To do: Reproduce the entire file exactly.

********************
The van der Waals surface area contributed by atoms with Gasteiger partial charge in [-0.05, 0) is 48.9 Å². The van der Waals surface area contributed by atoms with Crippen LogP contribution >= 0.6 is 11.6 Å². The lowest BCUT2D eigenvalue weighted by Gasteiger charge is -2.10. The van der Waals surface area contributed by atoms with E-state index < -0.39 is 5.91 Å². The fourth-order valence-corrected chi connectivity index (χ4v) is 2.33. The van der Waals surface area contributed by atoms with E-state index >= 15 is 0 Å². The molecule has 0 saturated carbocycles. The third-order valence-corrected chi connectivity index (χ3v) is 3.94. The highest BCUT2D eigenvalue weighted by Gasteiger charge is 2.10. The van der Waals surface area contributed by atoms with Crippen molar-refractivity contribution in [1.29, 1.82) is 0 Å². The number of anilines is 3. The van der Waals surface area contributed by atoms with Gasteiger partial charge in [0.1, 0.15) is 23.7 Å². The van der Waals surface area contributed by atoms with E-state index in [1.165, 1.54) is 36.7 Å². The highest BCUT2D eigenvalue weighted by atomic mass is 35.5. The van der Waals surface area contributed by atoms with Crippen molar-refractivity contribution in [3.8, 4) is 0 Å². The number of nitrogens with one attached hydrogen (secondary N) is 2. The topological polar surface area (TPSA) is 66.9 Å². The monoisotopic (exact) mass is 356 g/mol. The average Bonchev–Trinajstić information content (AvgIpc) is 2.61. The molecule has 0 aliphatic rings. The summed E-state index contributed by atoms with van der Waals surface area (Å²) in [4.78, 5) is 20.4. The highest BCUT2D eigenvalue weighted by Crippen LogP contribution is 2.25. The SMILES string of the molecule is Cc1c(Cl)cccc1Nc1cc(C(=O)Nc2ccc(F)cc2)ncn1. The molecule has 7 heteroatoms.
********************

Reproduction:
The van der Waals surface area contributed by atoms with Gasteiger partial charge in [-0.05, 0) is 48.9 Å². The van der Waals surface area contributed by atoms with Crippen LogP contribution >= 0.6 is 11.6 Å². The lowest BCUT2D eigenvalue weighted by Gasteiger charge is -2.10. The van der Waals surface area contributed by atoms with E-state index < -0.39 is 5.91 Å². The fourth-order valence-corrected chi connectivity index (χ4v) is 2.33. The van der Waals surface area contributed by atoms with E-state index >= 15 is 0 Å². The molecule has 0 saturated carbocycles. The third-order valence-corrected chi connectivity index (χ3v) is 3.94. The highest BCUT2D eigenvalue weighted by Gasteiger charge is 2.10. The van der Waals surface area contributed by atoms with Crippen molar-refractivity contribution in [1.29, 1.82) is 0 Å². The number of anilines is 3. The van der Waals surface area contributed by atoms with Gasteiger partial charge in [0.1, 0.15) is 23.7 Å². The van der Waals surface area contributed by atoms with E-state index in [1.165, 1.54) is 36.7 Å². The highest BCUT2D eigenvalue weighted by atomic mass is 35.5. The van der Waals surface area contributed by atoms with Crippen molar-refractivity contribution in [3.8, 4) is 0 Å². The number of nitrogens with one attached hydrogen (secondary N) is 2. The topological polar surface area (TPSA) is 66.9 Å². The monoisotopic (exact) mass is 356 g/mol. The average Bonchev–Trinajstić information content (AvgIpc) is 2.61. The molecule has 0 aliphatic rings. The summed E-state index contributed by atoms with van der Waals surface area (Å²) in [4.78, 5) is 20.4. The highest BCUT2D eigenvalue weighted by Crippen LogP contribution is 2.25. The SMILES string of the molecule is Cc1c(Cl)cccc1Nc1cc(C(=O)Nc2ccc(F)cc2)ncn1. The molecule has 7 heteroatoms.